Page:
MILLEDGEVILLE — Rick Dews, a peer support specialist at River Edge, is a local resident who will be among those who can attest to the success of treatment.
“I was in and out of trouble from about the age 16 to 25 years old, but it all started falling apart around 2003,” said Dews.
While finding himself going in and out of jail for drug-related circumstances, Dews also lost his father’s business and his marriage began to crumble. It wasn’t until he was sentenced to 15 months in jail when everything began to come to a screeching halt in his life.
“When I finally got out they gave me drug court, and at first I was holding a grudge about it,” said Dews. “I was thinking that it was going to be a waste of time.”
For 24 years, recovery centers and programs across the nation have sponsored activities and events in September in observance of National Recovery Month. The purpose is to educate Americans about addiction treatment and mental health services. Recovery Month helps spreads the message that behavioral health is essential to overall health and that prevention works, according to the Substance Abuse and Mental Health Services Administration (SAMHSA).
In recognition of Recovery Month, River Edge Behavioral Health Center will conclude its observance with a Family and Friends Rally for Recovery slated for 4 to 7 p.m. Friday. It will be held at River Edge Baldwin, located on Blandy Way in the office park lawn. The event is free and open to the public.
The theme for this year’s National Recovery Month is “Prevention Works, Treatment is Effective and people Recover.”
“At River Edge, our guiding principle is treatment is effective and recovery is to be expected,” said Shannon Terrell Harvey via press release.
Harvey is River Edge’s chief executive officer.
Across the country during National Recovery Month, people who have undergone recovery will celebrate their successes and share their stories with others in an effort to educate the public about treatment.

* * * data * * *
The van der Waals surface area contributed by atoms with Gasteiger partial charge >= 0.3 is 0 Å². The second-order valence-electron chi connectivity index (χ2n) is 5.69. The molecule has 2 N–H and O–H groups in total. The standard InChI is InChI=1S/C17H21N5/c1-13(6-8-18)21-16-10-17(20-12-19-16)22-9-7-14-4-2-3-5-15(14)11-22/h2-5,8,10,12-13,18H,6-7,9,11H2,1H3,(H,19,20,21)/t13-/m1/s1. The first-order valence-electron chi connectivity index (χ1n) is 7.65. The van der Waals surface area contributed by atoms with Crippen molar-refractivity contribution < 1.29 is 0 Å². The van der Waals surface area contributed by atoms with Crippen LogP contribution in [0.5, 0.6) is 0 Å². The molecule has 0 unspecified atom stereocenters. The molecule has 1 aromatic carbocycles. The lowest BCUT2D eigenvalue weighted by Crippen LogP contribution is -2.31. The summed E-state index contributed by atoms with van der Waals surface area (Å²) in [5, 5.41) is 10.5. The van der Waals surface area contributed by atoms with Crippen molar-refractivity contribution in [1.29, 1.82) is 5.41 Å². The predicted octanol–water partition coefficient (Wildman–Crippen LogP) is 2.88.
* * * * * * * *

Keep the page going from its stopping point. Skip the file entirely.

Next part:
Dews is no stranger to recovery. He had been around it ever since he was around 6 or 7 years old.
“My father was an addict, so I had seen him go in and out of treatment and recovery programs. I was just hoping this was going to be something that actually worked for me,” he said.
Much to his surprise, the program completely turned his life around. Dews is one of the first graduates of the Adult Treatment Court Collaborative (ATCC) program, a single dad raising two kids on his own, working two jobs, and attending Middle Georgia State College. He is 10 classes away from having his bachelor’s degree in accounting.
“At the time, I couldn’t see the good that the recovery program was going to cause in my life, but now, looking back, I am amazed at where I used to be in life and where I am now,” he said.
Dews works hard to give back to all the individuals who took the time to help him. A peer support specialist at River Edge, he hopes to help others who have been in similar situations as his own.
The Family and Friends Rally for Recovery will feature a recovery walk, beginning a 4 p.m., followed by testimonies about hope and recovery. Dews will be one of the guest speakers, sharing his story with attendees. The event will also feature games for children, a free cookout, T-shirts giveaways and face painting as well as a health resource fair and free health screenings.
The Family and Friends Rally for Recovery is presented by Frontline Men’s Ministry, Milledgeville CARES, Oconee Center, Oconee Prevention Resource Council, Oconee Regional Medical Center and the Oconee Suicide Prevention Coalition. It is sponsored by the Georgia Council on Substance Abuse.
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